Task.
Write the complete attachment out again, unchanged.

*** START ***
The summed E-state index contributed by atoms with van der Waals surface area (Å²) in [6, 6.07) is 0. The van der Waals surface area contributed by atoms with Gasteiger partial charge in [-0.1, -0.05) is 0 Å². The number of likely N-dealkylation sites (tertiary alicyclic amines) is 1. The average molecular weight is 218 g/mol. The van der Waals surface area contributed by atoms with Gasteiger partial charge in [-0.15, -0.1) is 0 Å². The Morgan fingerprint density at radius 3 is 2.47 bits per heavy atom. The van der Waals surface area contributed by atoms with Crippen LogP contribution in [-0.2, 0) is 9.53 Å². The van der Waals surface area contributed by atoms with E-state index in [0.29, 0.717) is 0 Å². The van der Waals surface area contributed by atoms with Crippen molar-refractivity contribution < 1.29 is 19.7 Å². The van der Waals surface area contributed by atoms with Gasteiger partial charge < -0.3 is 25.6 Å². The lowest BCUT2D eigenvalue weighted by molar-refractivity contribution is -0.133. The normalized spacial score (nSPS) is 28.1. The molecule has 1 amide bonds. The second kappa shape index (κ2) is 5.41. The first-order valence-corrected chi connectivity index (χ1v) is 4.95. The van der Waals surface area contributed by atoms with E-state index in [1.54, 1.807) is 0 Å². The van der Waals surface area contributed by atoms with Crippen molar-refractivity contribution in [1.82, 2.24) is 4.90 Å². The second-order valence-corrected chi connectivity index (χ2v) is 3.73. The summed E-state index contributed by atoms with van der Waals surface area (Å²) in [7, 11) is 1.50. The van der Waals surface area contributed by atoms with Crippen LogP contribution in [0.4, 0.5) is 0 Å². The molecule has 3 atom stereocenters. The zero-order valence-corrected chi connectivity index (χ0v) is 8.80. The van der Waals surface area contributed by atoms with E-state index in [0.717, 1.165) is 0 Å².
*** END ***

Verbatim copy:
The summed E-state index contributed by atoms with van der Waals surface area (Å²) in [6, 6.07) is 0. The van der Waals surface area contributed by atoms with Gasteiger partial charge in [-0.1, -0.05) is 0 Å². The number of likely N-dealkylation sites (tertiary alicyclic amines) is 1. The average molecular weight is 218 g/mol. The van der Waals surface area contributed by atoms with Gasteiger partial charge in [-0.15, -0.1) is 0 Å². The Morgan fingerprint density at radius 3 is 2.47 bits per heavy atom. The van der Waals surface area contributed by atoms with Crippen LogP contribution in [-0.2, 0) is 9.53 Å². The van der Waals surface area contributed by atoms with E-state index in [0.29, 0.717) is 0 Å². The van der Waals surface area contributed by atoms with Crippen molar-refractivity contribution < 1.29 is 19.7 Å². The van der Waals surface area contributed by atoms with Gasteiger partial charge < -0.3 is 25.6 Å². The lowest BCUT2D eigenvalue weighted by molar-refractivity contribution is -0.133. The normalized spacial score (nSPS) is 28.1. The molecule has 1 amide bonds. The second kappa shape index (κ2) is 5.41. The first-order valence-corrected chi connectivity index (χ1v) is 4.95. The van der Waals surface area contributed by atoms with E-state index in [1.54, 1.807) is 0 Å². The van der Waals surface area contributed by atoms with Crippen molar-refractivity contribution in [1.82, 2.24) is 4.90 Å². The second-order valence-corrected chi connectivity index (χ2v) is 3.73. The summed E-state index contributed by atoms with van der Waals surface area (Å²) in [7, 11) is 1.50. The van der Waals surface area contributed by atoms with Crippen LogP contribution in [0.4, 0.5) is 0 Å². The molecule has 3 atom stereocenters. The zero-order valence-corrected chi connectivity index (χ0v) is 8.80. The van der Waals surface area contributed by atoms with E-state index in [0.717, 1.165) is 0 Å².